Women and Their Hairstyles

Updated: May 12, 2024
Hair has been called a woman's "crowning glory" - it's certainly been a mode of expression over the centuries.

In the 1800's, brushing your hair 100 times a day was a popular way to beautify it - but hair was usually washed only once a month. And shampoo wasn't invented until the end of the 1800's. For women, hair was usually long but often worn up - with wigs or small hairpieces added. Perhaps hairstyles could be more intricate because unwashed hair could hold a style easier? Buns, chignons, and drop curls were common and combs, ribbons, head bands, and diadems - as well as flowers - often adorned these hairstyles. Perhaps there wasn't a lot of effort in maintaining your hair but the hairstyles themselves demanded both time and attention.

By the beginning of the 20th century, hair was changing - almost decade by decade. At the turn of the century, both long and short hair became popular, with part of the hair pinned up and the rest flowing down with curls. In the 1910s, curls, big bows, pins, headbands, and hats were especially popular. In the 1920's, short bobbed hair became the fashion - spit curls, finger waving and marcelling were all the rage. In the 1930's, wavy shoulder length hair was considered sexy - and platinum hair became the color of the day. In the 1940's, "victory rolls" (think World War II for the terminology) and barrel curls in longer hair were popularized by movie stars. And in the 1950's, very short hair became popular - as shown by the petal coif and the pixie hairstyle (think Audrey Hepburn).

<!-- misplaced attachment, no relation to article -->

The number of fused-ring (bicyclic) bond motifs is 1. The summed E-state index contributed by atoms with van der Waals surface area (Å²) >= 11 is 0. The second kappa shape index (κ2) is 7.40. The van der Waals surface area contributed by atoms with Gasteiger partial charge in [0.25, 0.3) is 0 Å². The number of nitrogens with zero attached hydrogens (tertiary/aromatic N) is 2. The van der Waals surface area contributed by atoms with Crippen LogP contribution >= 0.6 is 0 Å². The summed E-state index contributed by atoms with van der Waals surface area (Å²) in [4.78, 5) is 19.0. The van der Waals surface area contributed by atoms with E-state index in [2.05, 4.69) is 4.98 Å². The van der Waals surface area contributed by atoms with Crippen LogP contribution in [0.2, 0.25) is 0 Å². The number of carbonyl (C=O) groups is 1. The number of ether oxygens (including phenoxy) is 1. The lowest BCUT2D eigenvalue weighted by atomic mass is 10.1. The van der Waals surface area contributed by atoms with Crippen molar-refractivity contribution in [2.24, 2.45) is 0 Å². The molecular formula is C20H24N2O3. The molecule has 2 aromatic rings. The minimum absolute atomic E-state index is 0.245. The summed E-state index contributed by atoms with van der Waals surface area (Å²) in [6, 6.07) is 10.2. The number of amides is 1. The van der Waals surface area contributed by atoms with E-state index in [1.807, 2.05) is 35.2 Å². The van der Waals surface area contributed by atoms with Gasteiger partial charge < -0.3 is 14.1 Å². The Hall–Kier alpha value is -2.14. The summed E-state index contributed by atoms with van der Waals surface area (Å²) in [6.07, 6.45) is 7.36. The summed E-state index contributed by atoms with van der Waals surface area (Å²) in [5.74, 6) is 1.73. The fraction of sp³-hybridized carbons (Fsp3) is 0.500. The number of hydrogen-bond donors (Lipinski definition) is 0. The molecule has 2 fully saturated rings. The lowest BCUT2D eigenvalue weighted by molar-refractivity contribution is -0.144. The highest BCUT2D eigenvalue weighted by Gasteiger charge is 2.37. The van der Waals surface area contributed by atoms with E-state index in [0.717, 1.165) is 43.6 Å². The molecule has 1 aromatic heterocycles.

By the 1960s, hair fashion was all over the map. Bouffants, beehives and teased hair were extreme but were also "street" fashion. At the other end of the spectrum, the model Twiggy wore very short, almost boyish hair - as did actress Mia Farrow. In the 1970s, it was if women were tired of fussing with their hair and the "natural look" became the norm. Long, stick straight hair (sometimes ironed) or long, messy waves were all the rage and headbands were the most popular hair accessory. Then came the 1980s - big, often frizzy, usually curly . . . lots of hairspray and some teasing. What a look.

By the 1990's, it was less about style or accessories and more about "natural". Curly, straight, long, shoulder-length, short - whatever the style, it was based on what your hair did naturally and what you personally felt was a "good" look.

These pictures are of women being stylish while trying to do what they could with their natural (or enhanced) hair. Some styles may inspire you - and some may make you happy that you don't have to follow a fashion trend today.
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